Friday, March 4, 2016

The Fears of My Mama Heart

Lord, make our daughters like Sarah and Rebecca
Like Rachel and like Leah, who built the house of Israel
Lord, make our daughters like Sarah and Rebecca
Like Rachel and like Leah, who built the house of Israel
Oh Lord, we pray

I was listening to the playlist of music I curated for when I'm in labor earlier and this song jumped out at me. (No, I'm not in labor yet. I won't be live-blogging that. I just wanted to listen to good Christian music and that fit the bill.) I first heard this song at Houghton College during a concert by John Waller himself. At the time, the song struck me because I longed to be like these great women of the Bible myself, to be a woman after G-d's own heart, to be someone others could look at and say that I took after Sarah and Rebecca. These days, this song holds a different meaning to me.

My daughter is almost done with the time she'll spend growing inside me. Any time between now and Easter, I could go into labor and she could make her entrance. As uncomfortable as I'm getting and as ready as I am to have my body back to myself, I wonder if I'm ready to step into motherhood in this way. Yes, I'm already her mother but the minute she's in my arms, our dynamic changes. Taking care of her right now is almost a passive action. I don't have to put much thought into feeding her or comforting her. I don't have to change diapers or put her to sleep. Those things just happen on their own right now. But someday soon, she'll be not only her own being but she'll have her own needs on her own schedule and I won't be able to tend them quite as easily. My little girl will make her demands known in a very different way and as the day draws nearer, I wonder if I'm prepared.

Will I be able to distinguish between the signs for "I'm hungry" and "I'm wet"? Will I be able to comfort her and rock her to sleep as easily on the outside as I can now? I already know she's a Daddy's girl. Does that mean I'm doomed to a day of fussing and crying until we get home at night and he can hold her? As her sole source of food for the next several months and main source for the next year, will I be able to handle it? Will I get touched out? Will I have enough milk? Will I recognize whether she has a good latch and be able to correct it if not? Or will I be so overwhelmed that I'll want to give up long before it's best for her?

And once she's older, will I be able to teach her what she needs to know? To set the best example for her? Will my daughter grow to be like Sarah and Rebecca, like Rachel and like Leah? Will she look up to me as a godly woman, a good example? Will she see the influence of these women in my life? Or will she see G-d as a part of my life but not the center? Will she see my flaws, my shortcomings, my ineptitude before she sees my love for the Creator? What will she think is the central part of my life? Will it be my faith? Or my family? Or myself?

My daughter already has her own personality, her own thoughts and ideas and opinions. She already has preferences for what foods she likes (spicy foods and cupcakes seem to be a favorite, chicken not so much). She's not even born yet and she's fully formed. Yes, the events of her life will shape her and mold her. I don't mean to say she's the same person now that she will be even a year from now. But the blueprint is there. As she grows, either the workmanship can be shoddy and can result in crooked walls and crumbling foundation or it can be solid and she can grow into the person G-d intends for her to be. And a good chunk of which way that goes depends on the examples set for her and the ways in which her father and I raise her.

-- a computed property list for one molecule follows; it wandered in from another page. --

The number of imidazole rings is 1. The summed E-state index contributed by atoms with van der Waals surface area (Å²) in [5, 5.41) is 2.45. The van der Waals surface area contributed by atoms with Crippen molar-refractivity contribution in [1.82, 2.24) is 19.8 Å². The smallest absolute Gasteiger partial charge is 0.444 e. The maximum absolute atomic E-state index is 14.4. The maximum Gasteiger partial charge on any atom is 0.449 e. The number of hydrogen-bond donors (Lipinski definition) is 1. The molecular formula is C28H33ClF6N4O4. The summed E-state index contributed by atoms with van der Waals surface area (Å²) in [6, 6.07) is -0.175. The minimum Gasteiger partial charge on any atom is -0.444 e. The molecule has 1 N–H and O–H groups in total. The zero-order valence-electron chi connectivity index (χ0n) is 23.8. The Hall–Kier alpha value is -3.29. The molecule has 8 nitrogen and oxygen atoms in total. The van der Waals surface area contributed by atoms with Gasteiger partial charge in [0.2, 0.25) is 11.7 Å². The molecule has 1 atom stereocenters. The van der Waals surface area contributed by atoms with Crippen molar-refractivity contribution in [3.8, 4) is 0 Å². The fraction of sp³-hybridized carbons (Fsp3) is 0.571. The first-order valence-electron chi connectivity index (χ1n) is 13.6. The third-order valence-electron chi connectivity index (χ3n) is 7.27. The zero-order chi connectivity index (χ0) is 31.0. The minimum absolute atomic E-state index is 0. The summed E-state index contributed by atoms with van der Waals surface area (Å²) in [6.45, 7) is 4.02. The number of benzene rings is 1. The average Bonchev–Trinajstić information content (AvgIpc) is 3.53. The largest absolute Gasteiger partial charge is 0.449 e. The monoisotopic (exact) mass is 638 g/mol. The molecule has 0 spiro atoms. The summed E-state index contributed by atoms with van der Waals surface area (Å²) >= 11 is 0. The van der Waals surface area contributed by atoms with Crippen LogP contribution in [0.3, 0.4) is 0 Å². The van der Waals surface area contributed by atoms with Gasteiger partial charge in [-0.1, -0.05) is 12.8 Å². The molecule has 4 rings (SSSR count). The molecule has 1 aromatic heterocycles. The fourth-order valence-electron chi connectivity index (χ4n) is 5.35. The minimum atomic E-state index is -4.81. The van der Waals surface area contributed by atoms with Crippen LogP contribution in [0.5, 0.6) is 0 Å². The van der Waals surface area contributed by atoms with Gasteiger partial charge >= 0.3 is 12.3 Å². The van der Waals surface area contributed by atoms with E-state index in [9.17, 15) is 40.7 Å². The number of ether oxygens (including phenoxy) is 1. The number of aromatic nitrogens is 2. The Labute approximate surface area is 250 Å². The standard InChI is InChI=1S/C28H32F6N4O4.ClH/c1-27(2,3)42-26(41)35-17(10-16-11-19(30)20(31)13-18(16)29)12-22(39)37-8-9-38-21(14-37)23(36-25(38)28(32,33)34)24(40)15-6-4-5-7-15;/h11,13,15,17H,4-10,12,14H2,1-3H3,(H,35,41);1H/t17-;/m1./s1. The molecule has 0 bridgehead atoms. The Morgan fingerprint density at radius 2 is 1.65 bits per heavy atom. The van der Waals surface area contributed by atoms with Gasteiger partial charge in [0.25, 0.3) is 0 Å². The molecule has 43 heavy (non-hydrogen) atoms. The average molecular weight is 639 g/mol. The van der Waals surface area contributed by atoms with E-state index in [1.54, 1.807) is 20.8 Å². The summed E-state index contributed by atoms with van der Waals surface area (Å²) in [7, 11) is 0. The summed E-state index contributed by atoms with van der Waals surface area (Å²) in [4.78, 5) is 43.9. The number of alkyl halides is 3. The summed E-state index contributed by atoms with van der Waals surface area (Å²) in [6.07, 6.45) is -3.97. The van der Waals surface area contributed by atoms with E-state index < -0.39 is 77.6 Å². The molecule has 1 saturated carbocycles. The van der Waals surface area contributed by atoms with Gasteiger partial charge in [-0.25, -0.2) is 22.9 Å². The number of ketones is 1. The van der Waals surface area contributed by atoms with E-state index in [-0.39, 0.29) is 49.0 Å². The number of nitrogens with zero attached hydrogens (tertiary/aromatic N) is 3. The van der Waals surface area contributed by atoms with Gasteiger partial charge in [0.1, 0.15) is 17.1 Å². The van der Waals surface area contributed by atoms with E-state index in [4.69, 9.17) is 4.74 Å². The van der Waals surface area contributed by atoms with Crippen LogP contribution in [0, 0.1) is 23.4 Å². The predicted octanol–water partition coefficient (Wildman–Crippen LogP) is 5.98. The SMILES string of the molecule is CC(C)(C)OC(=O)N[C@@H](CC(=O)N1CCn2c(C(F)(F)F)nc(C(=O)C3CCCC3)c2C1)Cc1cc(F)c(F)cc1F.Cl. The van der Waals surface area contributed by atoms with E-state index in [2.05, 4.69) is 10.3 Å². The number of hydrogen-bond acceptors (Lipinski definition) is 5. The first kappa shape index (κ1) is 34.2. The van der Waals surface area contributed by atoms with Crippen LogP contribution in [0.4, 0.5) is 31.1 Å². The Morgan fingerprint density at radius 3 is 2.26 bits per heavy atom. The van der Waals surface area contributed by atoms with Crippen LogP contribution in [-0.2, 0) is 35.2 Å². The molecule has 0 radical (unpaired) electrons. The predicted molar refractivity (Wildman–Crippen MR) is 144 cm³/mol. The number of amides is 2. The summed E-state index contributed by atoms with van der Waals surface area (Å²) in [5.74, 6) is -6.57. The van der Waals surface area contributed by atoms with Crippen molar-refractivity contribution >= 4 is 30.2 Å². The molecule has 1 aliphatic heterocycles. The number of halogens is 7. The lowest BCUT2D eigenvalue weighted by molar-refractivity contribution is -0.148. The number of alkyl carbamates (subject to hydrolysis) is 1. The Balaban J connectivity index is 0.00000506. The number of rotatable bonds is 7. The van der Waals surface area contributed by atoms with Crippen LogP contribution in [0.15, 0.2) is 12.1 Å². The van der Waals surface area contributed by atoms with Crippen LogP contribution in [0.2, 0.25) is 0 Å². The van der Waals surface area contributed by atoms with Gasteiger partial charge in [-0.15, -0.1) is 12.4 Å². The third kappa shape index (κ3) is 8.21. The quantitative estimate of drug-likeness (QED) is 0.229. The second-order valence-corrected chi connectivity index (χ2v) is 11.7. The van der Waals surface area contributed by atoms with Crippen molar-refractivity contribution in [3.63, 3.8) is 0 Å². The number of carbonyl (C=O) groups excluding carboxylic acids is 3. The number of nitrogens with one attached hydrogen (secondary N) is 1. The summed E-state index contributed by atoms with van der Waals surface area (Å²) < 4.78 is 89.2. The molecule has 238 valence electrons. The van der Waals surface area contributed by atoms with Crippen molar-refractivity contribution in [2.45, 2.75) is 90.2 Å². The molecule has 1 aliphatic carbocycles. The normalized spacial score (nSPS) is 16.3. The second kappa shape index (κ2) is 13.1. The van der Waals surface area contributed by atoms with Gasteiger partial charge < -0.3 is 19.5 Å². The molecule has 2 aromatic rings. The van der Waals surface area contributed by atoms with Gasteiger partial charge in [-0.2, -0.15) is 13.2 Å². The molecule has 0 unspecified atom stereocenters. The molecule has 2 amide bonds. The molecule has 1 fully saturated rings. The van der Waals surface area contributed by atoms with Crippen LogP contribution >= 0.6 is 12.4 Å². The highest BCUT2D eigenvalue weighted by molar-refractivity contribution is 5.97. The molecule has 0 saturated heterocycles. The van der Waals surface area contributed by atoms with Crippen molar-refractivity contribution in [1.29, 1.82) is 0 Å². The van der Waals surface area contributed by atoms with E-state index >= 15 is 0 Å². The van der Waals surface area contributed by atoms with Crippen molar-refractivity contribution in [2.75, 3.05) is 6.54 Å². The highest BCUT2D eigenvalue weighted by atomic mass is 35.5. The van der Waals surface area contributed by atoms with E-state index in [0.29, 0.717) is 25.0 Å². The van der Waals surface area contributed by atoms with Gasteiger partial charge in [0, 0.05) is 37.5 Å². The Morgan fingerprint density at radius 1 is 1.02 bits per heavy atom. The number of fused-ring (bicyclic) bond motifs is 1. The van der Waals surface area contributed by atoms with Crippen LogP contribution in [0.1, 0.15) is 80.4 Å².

What a huge responsibility! I think the weight of what we've signed up for is starting to sink in as it becomes more and more real that this little one is an independent person and will very soon occupy her own space in this world. I love my daughter and I would do this again in a heartbeat just to have her. I do not regret this pregnancy or the timing of it. I know that this was when she was meant to make her way into our lives and I could not be more overjoyed. That does not mean I'm not allowed to be apprehensive or overwhelmed. My daughter means everything to me and I want to do what's right by her. It's only natural that I would see the monumental size of this task and balk just a bit. To raise her to take after these great women, I feel inadequate. To show her what it means to be a godly woman, to love the L-rd with all your heart and all your soul and all your mind and with all your strength is a huge calling. There are so many, many things I want her to learn. I guess I need to start learning some of them myself and pray that she'll see my struggles to be like Hannah and Ruth and Mary, to be the mother she deserves and the woman I know G-d wants me to be, and that she'll realize her mommy may not be perfect. And I may stumble and fall time and time again. But I will always pick myself back up and I will always try again and I will always, through it all, love her and her father and I will strive to put G-d at the center of our home and our lives and my own heart.

L-rd, make me a woman after Your heart. Make me a mother like Hannah. Help me devote my life and my child to Your cause. For this child, I have prayed, G-d, and I turn her life over to You. Guide me in the best ways to raise her and love her and care for her. Give me patience as I await her arrival and as I figure out how to be her mama in a more active way. Grant me humility to ask for help when I need it and just enough sleep to get through my days. G-d, bless my daughter. Let her grow into the woman You have planned for her to be and keep her in Your ways. I ask only that You'd let me witness Your work and I thank You for the privilege of having a part in this miracle. Amen.